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Posted: 2015-07-04 16:00:00

Health insurance and hospital companies that are members of the U.S. Chamber of Commerce find themselves in an uncomfortable situation. Publicly, these companies support policies designed to reduce smoking, but the chamber, as Danny Hakim recently reported, has opposed anti-smoking measures around the world.

The controversy appears to have surprised health-related businesses like Anthem, one of the nation’s biggest health insurers, and Steward Health Care Systems of Boston, which have executives on the board of the chamber. “If the chamber is in fact advocating for increased smoking, we do not agree with them on this public health issue,” a spokeswoman for Steward said in a statement to The Times.

Mr. Hakim’s report found that the chamber has fought tobacco packaging, restrictions on smoking in public spaces, and taxes on cigarettes in countries like the Philippines, Jamaica, Nepal and Moldova. It has also pushed for provisions in trade agreements that could be used by tobacco companies to demand compensation for anti-smoking laws countries adopt.

Some members of the chamber are probably not aware of every lobbying campaign the organization is running around the world. And most members focus on the issues they care about most. For American health insurers and hospitals, tobacco use in foreign countries is probably a very low priority relative to, say, the health care reform law. After all, most of these businesses do not sell insurance or run hospitals abroad.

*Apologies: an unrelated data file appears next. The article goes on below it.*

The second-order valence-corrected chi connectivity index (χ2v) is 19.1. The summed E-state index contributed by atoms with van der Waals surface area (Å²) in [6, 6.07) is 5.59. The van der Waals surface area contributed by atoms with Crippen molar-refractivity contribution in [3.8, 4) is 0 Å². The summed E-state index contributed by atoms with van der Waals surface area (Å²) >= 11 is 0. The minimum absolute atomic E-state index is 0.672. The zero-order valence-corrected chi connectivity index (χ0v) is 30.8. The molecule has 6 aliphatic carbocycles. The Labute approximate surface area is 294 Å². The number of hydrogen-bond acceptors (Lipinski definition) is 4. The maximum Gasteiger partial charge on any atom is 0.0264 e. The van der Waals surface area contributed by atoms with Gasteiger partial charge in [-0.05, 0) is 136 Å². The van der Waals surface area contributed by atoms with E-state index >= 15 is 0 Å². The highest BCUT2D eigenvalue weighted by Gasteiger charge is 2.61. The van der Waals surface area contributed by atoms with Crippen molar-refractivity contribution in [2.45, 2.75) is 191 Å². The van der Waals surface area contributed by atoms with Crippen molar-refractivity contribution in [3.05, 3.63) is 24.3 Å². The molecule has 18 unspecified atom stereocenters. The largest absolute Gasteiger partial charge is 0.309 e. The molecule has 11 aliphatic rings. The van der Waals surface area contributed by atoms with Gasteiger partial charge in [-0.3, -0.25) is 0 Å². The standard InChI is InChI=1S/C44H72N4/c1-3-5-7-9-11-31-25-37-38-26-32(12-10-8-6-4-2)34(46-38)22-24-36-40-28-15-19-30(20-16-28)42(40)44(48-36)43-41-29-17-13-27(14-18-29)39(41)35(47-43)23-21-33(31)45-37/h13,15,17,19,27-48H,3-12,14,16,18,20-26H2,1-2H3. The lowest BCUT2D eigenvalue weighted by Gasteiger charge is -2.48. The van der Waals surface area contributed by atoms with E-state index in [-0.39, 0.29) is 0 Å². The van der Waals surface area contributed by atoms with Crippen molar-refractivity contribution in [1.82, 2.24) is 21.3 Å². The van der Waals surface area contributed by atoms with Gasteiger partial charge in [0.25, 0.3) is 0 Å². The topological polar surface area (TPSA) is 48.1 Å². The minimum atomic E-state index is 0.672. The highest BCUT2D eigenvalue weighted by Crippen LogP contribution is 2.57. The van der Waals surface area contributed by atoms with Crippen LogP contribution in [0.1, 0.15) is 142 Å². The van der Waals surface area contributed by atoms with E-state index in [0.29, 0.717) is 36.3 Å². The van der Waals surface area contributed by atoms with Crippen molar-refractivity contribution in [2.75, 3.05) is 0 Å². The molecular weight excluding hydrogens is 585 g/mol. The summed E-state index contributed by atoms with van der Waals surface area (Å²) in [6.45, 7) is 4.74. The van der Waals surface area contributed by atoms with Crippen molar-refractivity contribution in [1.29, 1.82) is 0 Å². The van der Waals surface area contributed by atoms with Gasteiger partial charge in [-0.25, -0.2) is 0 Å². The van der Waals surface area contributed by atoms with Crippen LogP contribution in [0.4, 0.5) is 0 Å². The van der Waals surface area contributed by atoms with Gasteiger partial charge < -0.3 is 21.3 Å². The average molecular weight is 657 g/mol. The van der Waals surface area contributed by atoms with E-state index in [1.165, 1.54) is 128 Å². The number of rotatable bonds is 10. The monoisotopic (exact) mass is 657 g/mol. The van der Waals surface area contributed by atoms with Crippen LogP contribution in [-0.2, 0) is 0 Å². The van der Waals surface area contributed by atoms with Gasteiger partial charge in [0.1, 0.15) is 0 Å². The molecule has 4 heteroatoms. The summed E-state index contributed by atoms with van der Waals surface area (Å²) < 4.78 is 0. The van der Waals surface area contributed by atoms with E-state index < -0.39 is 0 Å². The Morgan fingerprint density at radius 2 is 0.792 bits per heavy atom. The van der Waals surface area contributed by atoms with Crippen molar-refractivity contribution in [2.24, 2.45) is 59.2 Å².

By contrast, selling cigarettes in foreign countries, especially fast-growing developing nations with young populations, is a high priority for big tobacco companies. These businesses have played a big role in getting the chamber to act on their behalf, including by disingenuously characterizing their fight against policies on cigarette packaging as a fight to protect intellectual property rights.

The World Health Organization estimates that developing countries will account for 70 percent of the 8.4 million people who die because of smoking-related illnesses by 2020.

Now that it is clear what kind of pro-tobacco advocacy the chamber is carrying out, the organization’s members, particularly in the health care industry, ought to speak out. Do they want their names associated with such a blatant attempt to stop governments in developing countries from enacting sensible public health policies?

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